The Memorial Day weekend brings to mind summertime and ice cream. Many of us will take the time and effort to make it at home. Ice cream freezers come in electric or hand crank powered versions. The basic design of a gear driven paddle within a metal container within another container is pretty much standard.
Even though people have been enjoying some form of frozen dairy dessert for many years, the mundane, commonplace ice cream maker we know is a fairly recent invention. Prior to the hand-cranked machine we know, was the more primitive sorbetiere. A sorbetiere is basically a metal can with a large handle incorporated into its lid.
The chef pours the ice cream liquid into the can, fastens the lid and places it into a tub or bucket of ice and salt. He or she then agitates the sorbetiere by twisting it back and forth in the ice solution. Eventually, the cream mixture inside the can freezes with frozen dessert as the result.
In 1843, Philadelphia housewife Nancy M. Johnson figured out a more efficient way to create ice cream. Her device was more like a butter churn than a sorbetiere. Johnson utilized gears to drive the rotation of a metal can within a larger pail.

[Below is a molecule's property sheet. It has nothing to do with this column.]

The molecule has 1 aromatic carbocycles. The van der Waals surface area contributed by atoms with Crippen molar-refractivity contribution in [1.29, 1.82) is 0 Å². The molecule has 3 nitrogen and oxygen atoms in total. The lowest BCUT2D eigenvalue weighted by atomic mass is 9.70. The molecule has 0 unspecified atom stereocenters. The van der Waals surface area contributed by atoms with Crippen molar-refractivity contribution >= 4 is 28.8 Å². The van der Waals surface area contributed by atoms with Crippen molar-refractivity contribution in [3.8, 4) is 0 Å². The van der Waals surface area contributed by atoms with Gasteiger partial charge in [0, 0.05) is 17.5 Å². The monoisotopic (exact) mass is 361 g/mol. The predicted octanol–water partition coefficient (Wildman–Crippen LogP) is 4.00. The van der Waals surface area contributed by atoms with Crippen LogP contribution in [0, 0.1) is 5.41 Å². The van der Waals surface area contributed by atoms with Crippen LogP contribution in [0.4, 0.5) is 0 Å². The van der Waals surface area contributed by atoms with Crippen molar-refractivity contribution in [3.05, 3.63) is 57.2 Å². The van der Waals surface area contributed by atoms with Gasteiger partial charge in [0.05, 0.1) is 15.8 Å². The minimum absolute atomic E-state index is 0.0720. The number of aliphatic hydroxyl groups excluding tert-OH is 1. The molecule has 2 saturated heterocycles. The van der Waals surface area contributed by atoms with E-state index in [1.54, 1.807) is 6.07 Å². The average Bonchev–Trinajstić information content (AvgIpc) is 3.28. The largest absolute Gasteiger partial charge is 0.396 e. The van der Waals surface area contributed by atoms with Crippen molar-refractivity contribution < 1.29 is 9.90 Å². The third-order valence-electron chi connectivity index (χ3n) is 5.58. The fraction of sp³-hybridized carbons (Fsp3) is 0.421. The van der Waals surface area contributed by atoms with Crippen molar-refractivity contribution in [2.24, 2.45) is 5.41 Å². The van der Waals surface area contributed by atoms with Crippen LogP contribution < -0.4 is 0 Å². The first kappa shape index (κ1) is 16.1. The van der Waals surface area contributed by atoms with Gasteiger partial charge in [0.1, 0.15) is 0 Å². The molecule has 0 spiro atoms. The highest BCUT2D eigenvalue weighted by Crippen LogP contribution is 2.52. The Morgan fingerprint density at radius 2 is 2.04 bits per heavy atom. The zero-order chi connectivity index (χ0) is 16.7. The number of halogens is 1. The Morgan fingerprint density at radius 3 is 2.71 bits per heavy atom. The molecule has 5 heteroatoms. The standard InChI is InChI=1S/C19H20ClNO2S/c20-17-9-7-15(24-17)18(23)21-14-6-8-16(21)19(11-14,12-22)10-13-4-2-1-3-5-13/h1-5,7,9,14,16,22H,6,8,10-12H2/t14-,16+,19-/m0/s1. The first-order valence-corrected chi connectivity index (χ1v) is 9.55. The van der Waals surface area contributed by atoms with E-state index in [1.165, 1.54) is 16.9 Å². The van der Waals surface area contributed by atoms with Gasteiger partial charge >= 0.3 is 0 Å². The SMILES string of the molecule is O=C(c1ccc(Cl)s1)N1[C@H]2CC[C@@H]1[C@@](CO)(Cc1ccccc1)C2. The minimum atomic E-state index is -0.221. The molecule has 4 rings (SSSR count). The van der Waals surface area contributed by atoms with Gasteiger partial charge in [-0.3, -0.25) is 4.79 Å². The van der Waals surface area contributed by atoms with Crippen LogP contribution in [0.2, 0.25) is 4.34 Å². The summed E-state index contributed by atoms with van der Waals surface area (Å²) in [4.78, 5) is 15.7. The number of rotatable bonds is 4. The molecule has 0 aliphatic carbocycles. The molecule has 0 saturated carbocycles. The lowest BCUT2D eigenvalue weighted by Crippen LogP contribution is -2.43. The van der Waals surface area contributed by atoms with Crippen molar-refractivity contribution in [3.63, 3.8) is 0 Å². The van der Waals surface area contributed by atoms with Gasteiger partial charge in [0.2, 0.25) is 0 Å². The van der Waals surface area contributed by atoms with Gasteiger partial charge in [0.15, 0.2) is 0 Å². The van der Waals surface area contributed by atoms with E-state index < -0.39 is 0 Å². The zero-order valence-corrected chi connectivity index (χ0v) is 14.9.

Ingeniously, she added curved paddles to the inside of the metal can. The paddle not only churned the dairy mixture, but also continuously scraped frozen mixture from the sides of the inner can. The curved shape of the paddles forced the frozen cream to the center. Repeated cranking of the machine’s handle blended frozen mixture with liquid to more quickly create ice cream.
In September of that year, Johnson was granted a patent for her “artificial freezer” ice cream maker. Unfortunately, Johnson did not have the means to develop and manufacture her invention, so she sold the rights to her patent for $200 to William Young of Baltimore, Maryland, in 1846. Young soon manufactured and marketed the machine by the name, “Johnson Patent Ice Cream Freezer”.
In the meantime, Young refined Johnson’s original design and filed for a new patent. On May 30, 1848, Young received U.S. Patent #5,601 for “An improvement in ice-cream freezers”. Although there were many variations of the ice cream freezer by other inventors, Nancy Johnson’s original design and patent remains the most popular machine of all time.